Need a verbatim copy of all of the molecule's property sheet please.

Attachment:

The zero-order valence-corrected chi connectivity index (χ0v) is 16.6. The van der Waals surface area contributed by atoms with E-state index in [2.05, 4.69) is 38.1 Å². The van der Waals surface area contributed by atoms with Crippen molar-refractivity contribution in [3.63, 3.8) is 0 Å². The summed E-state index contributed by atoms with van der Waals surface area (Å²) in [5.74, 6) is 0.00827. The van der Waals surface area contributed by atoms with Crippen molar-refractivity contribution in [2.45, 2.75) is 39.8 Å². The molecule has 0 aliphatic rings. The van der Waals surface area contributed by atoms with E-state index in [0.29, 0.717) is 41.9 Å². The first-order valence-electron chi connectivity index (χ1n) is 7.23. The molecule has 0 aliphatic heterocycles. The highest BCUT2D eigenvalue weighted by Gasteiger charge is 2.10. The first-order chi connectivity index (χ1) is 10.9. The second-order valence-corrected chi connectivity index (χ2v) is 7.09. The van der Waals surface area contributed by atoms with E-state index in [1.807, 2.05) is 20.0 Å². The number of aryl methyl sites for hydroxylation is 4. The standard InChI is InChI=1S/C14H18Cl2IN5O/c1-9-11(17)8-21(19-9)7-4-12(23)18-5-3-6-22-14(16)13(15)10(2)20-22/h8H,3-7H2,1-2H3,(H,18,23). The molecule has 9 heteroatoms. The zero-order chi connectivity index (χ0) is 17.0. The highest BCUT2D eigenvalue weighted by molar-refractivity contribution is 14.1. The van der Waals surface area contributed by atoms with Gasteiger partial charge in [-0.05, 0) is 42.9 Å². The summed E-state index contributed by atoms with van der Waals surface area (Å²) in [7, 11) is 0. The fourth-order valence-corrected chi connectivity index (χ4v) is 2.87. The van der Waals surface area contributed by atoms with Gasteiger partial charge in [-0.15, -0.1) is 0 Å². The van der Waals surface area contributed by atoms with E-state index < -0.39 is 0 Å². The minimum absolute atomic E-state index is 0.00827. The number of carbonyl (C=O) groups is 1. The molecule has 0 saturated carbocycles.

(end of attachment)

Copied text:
The zero-order valence-corrected chi connectivity index (χ0v) is 16.6. The van der Waals surface area contributed by atoms with E-state index in [2.05, 4.69) is 38.1 Å². The van der Waals surface area contributed by atoms with Crippen molar-refractivity contribution in [3.63, 3.8) is 0 Å². The summed E-state index contributed by atoms with van der Waals surface area (Å²) in [5.74, 6) is 0.00827. The van der Waals surface area contributed by atoms with Crippen molar-refractivity contribution in [2.45, 2.75) is 39.8 Å². The molecule has 0 aliphatic rings. The van der Waals surface area contributed by atoms with E-state index in [0.29, 0.717) is 41.9 Å². The first-order valence-electron chi connectivity index (χ1n) is 7.23. The molecule has 0 aliphatic heterocycles. The highest BCUT2D eigenvalue weighted by Gasteiger charge is 2.10. The first-order chi connectivity index (χ1) is 10.9. The second-order valence-corrected chi connectivity index (χ2v) is 7.09. The van der Waals surface area contributed by atoms with E-state index in [1.807, 2.05) is 20.0 Å². The number of aryl methyl sites for hydroxylation is 4. The standard InChI is InChI=1S/C14H18Cl2IN5O/c1-9-11(17)8-21(19-9)7-4-12(23)18-5-3-6-22-14(16)13(15)10(2)20-22/h8H,3-7H2,1-2H3,(H,18,23). The molecule has 9 heteroatoms. The zero-order chi connectivity index (χ0) is 17.0. The highest BCUT2D eigenvalue weighted by molar-refractivity contribution is 14.1. The van der Waals surface area contributed by atoms with Gasteiger partial charge in [-0.05, 0) is 42.9 Å². The summed E-state index contributed by atoms with van der Waals surface area (Å²) in [7, 11) is 0. The fourth-order valence-corrected chi connectivity index (χ4v) is 2.87. The van der Waals surface area contributed by atoms with Gasteiger partial charge in [-0.15, -0.1) is 0 Å². The van der Waals surface area contributed by atoms with E-state index < -0.39 is 0 Å². The minimum absolute atomic E-state index is 0.00827. The number of carbonyl (C=O) groups is 1. The molecule has 0 saturated carbocycles.